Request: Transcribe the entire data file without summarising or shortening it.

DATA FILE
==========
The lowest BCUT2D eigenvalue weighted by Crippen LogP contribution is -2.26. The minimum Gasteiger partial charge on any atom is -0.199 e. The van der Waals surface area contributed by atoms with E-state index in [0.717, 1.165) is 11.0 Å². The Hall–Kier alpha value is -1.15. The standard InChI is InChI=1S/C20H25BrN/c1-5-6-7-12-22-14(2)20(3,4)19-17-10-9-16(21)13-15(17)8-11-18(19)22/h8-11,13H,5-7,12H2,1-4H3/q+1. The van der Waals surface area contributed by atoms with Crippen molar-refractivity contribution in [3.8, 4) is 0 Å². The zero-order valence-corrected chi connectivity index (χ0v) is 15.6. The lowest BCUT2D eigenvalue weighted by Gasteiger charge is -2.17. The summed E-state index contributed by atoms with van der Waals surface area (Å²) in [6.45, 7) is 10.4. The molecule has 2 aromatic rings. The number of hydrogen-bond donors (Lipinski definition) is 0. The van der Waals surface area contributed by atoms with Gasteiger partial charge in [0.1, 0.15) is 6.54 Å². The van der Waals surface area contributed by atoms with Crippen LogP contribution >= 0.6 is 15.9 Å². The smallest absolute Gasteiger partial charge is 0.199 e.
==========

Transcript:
The lowest BCUT2D eigenvalue weighted by Crippen LogP contribution is -2.26. The minimum Gasteiger partial charge on any atom is -0.199 e. The van der Waals surface area contributed by atoms with E-state index in [0.717, 1.165) is 11.0 Å². The Hall–Kier alpha value is -1.15. The standard InChI is InChI=1S/C20H25BrN/c1-5-6-7-12-22-14(2)20(3,4)19-17-10-9-16(21)13-15(17)8-11-18(19)22/h8-11,13H,5-7,12H2,1-4H3/q+1. The van der Waals surface area contributed by atoms with Crippen molar-refractivity contribution in [3.8, 4) is 0 Å². The zero-order valence-corrected chi connectivity index (χ0v) is 15.6. The lowest BCUT2D eigenvalue weighted by Gasteiger charge is -2.17. The summed E-state index contributed by atoms with van der Waals surface area (Å²) in [6.45, 7) is 10.4. The molecule has 2 aromatic rings. The number of hydrogen-bond donors (Lipinski definition) is 0. The van der Waals surface area contributed by atoms with Gasteiger partial charge in [0.1, 0.15) is 6.54 Å². The van der Waals surface area contributed by atoms with Crippen LogP contribution >= 0.6 is 15.9 Å². The smallest absolute Gasteiger partial charge is 0.199 e.